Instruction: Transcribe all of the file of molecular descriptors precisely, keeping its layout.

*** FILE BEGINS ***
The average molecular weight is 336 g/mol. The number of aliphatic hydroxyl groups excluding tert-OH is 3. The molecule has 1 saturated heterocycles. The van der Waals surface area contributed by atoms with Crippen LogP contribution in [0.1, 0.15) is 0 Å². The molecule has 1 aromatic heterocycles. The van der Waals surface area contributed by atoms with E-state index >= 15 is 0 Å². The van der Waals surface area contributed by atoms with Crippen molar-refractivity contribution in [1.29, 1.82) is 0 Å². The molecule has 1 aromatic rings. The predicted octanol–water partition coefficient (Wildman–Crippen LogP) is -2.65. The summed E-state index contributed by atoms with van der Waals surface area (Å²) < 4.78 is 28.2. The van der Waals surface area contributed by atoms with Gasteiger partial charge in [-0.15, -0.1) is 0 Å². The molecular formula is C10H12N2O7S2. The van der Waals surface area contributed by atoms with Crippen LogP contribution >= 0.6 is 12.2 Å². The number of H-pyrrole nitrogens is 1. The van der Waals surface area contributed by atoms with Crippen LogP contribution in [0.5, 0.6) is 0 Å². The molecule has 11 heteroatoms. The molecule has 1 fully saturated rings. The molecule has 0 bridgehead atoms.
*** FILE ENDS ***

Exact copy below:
The average molecular weight is 336 g/mol. The number of aliphatic hydroxyl groups excluding tert-OH is 3. The molecule has 1 saturated heterocycles. The van der Waals surface area contributed by atoms with Crippen LogP contribution in [0.1, 0.15) is 0 Å². The molecule has 1 aromatic heterocycles. The van der Waals surface area contributed by atoms with E-state index >= 15 is 0 Å². The van der Waals surface area contributed by atoms with Crippen molar-refractivity contribution in [1.29, 1.82) is 0 Å². The molecule has 1 aromatic rings. The predicted octanol–water partition coefficient (Wildman–Crippen LogP) is -2.65. The summed E-state index contributed by atoms with van der Waals surface area (Å²) < 4.78 is 28.2. The van der Waals surface area contributed by atoms with Gasteiger partial charge in [-0.15, -0.1) is 0 Å². The molecular formula is C10H12N2O7S2. The van der Waals surface area contributed by atoms with Crippen LogP contribution >= 0.6 is 12.2 Å². The number of H-pyrrole nitrogens is 1. The van der Waals surface area contributed by atoms with Crippen LogP contribution in [0.5, 0.6) is 0 Å². The molecule has 11 heteroatoms. The molecule has 1 fully saturated rings. The molecule has 0 bridgehead atoms.